Timing hasn’t been so perfect at Dublin airport, however. One in four flights were delayed in June, due in large part to the above-mentioned rapid surge in tourists. Nor are things much better on the ground – unless you’re a taxi driver. Dublin’s confusing network of bus, train and tram routes bemuses many a visitor – even locals sometimes struggle to navigate the bewildering public-transport system.
Record numbers of tourists might create plenty of jobs but they also cause inflation. Ireland slipped down the World Economic Forum’s global tourism competitiveness rankings in 2017. The average cost of a Dublin hotel room currently stands at €155 (US$177). Only Amsterdam and Copenhagen average higher for an overnight stay in Europe.
Tourists aren’t the only ones being hit in the pocket. Dubliners struggle with soaring rents, and, in a city renowned for its literary traditions, creative talents are often faced with little choice but to leave for pastures new. As one writer, quoted in The Irish Times newspaper, put it: “If Joyce and Beckett were around in 2018, they’d be priced out of their gaffs by an Airbnb.”
Plans for the U2 Exhibition Centre have met resistance from a residents association that describes the project as “out of scale” and “a recipe for traffic chaos”. There’s also a sense of injustice at being expected to surrender public space to a commercial interest without reaping financial benefits. And talking of financial benefits, today’s Mass with the Pope in Phoenix Park – described as one of the world’s largest ever ticketed events – is fully subscribed, leading to fears that touts might try to profit by selling on the free tickets.
And on the subject of making a profit, Temple Bar, Dublin’s version of Wan Chai, delights some visitors: “What a great area of Dublin! We had a blast exploring the area’s shops, restaurants and pubs. Great places to get traditional Irish cuisine and music!” But disappoints others: “Loud, full of tourists and expensive. Saw a Brit puking into the River Liffey arguing with a French guy over the World Cup. No thanks. Avoid like the plague.”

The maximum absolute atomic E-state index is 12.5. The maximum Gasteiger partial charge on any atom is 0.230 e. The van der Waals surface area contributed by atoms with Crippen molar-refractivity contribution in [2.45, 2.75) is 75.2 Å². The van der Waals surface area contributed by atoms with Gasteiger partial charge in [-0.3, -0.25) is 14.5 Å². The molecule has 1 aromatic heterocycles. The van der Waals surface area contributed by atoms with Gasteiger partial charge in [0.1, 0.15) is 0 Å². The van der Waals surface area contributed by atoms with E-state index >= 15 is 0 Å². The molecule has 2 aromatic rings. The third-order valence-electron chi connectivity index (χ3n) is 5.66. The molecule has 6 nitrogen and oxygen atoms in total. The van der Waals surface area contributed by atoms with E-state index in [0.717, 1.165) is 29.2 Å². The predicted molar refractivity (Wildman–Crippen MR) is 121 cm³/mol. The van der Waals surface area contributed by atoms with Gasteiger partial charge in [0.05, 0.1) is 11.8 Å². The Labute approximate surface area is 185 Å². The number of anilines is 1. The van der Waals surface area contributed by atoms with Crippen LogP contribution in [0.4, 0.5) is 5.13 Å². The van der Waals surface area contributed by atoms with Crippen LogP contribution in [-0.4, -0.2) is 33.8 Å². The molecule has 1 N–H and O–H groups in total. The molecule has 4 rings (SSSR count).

A third perspective is that Temple Bar performs an important role in luring binge-drinking tourists to one small area of the city, leaving other, less frenetic parts of town for locals and less rowdy visitors.
But one thing’s for sure; where there are tourists, there are price hikes. A customer dining at a Temple Bar pizzeria caused a stir recently when he was charged €21.90 for two glasses of wine and posted the receipt on Twitter (see below).
And the nearby Oliver St John Gogarty pub sells Ireland’s most expensive pint of beer, for €8 – although it’s a snip at only €7.75 before 11pm.
Get a grip Milano, Temple Bar, Dublin. Two Sauvignon Blancs for €21.90 is excessive. And a shrug of the shoulders from the manager is not good enough. pic.twitter.com/dIPJvmxeNK— Charlie Weston (@CWeston_Indo) June 29, 2018
Housed in an old fermentation plant, the Guinness Storehouse certainly draws the crowds but that’s part of the problem. Visitors describe shuffling through the attraction like cattle and encountering wall-to-wall tourists, especially in the rooftop bar. Other sightseers are disappointed to discover there’s no public access to the working brewery and claim the venue is more like a museum with a heavy emphasis on marketing.